There are other locations on the island that fit the description of the lying between two seas and an isthmus.
Is the “bay with a beach” at St. Thomas Bay? (Acts 27:39)
In introducing this passage, Mr. Cornuke remarks, “The Bible states that sailors aboard Paul’s ship, having anchored off the coast of Malta in a near hurricane, peered out at the horizon at midnight on the fourteenth night, and … observed a bay with a beach” (2003: 27). Actually, verse 39 states, “Now when it was day …” (NKJV), “And when day came …” (NASB), “And when it was day…” (KJV). It was not midnight as stated in the book. If it were at midnight, and especially during a gragale, it would be pitch black and they would not have been able to see anything.
There is a second problem with Mr. Cornuke’s identification. According to Map 3, the ship was anchored on the south side of the Munxar Reef before the ropes were cut. More than likely in the First Century AD, the sea captain would not have been able to see the low-level beach of St. Thomas Bay from where he was anchored though the elevated landmarks would have been visible and recognizable.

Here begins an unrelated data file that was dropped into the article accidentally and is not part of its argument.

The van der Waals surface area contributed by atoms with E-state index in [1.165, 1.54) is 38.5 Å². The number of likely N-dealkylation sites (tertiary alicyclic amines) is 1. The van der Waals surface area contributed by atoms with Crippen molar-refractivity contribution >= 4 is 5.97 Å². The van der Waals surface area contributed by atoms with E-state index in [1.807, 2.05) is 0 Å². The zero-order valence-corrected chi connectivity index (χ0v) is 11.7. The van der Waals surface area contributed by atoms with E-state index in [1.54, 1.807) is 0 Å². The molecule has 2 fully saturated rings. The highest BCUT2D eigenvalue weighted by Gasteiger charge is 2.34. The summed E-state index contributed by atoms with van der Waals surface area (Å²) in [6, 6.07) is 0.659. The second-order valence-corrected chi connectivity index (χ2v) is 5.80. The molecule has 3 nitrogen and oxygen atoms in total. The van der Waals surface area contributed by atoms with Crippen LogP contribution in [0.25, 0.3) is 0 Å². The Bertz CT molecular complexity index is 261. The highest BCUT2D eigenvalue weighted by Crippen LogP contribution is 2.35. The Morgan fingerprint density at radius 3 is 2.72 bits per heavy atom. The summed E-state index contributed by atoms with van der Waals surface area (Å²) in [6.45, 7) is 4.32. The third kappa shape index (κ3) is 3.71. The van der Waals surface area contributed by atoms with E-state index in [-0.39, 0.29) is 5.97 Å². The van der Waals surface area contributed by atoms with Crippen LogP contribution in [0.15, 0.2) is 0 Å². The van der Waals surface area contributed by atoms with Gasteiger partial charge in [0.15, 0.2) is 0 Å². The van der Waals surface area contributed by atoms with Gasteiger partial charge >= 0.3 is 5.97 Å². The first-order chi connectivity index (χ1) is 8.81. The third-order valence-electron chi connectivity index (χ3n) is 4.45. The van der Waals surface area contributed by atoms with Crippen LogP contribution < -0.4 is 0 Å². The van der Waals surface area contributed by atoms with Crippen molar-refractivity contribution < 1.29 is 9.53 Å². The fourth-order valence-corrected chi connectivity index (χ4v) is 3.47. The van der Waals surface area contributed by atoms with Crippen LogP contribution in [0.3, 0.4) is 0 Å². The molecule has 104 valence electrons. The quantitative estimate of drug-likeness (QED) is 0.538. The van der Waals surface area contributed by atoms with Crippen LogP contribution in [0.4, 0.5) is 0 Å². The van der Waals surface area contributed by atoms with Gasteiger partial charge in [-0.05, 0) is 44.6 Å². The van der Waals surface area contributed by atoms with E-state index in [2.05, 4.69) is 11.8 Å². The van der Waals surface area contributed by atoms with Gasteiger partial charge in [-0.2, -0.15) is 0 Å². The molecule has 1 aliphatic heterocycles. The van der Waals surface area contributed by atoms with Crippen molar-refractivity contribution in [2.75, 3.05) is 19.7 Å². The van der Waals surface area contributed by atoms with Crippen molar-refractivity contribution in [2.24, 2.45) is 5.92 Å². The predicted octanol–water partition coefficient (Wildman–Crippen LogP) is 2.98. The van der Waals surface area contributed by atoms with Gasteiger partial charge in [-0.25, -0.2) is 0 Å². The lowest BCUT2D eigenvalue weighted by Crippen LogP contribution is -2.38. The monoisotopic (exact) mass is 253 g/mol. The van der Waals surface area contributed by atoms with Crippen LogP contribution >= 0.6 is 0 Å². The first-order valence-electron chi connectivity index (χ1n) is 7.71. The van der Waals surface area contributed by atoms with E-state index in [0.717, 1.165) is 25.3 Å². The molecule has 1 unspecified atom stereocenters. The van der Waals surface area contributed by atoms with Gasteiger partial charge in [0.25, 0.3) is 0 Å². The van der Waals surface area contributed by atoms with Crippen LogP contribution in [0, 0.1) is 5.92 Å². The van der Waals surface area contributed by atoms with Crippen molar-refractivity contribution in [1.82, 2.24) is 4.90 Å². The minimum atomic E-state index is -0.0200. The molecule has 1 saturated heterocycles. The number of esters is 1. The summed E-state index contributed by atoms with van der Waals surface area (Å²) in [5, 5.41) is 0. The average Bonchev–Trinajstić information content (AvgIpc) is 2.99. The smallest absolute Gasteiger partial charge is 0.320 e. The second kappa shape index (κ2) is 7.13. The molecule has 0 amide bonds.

Geographers who study land forms are well aware that coastlines change over time. This could be a result of silting, as in the case of Marsa and the Marsascala Bay. Erosion by the sea is always going on. Seismic activity could change coastlines as well. Malta has many fault lines on or around it that could move land mass up, down or sideways. A certain depth in the sea, or elevation on land, today might not necessarily be what it was 1,000 or 2,000 years ago. Tsunamis are known in the Mediterranean Sea, and several have been recorded in the history of Malta. In 1693 a tsunami hit the island of Gozo. The water receded a mile and then returned with a vengeance (Azzopardi 2002: 60). Shifting sand moved by a tsunami could have changed the contour of the seabed.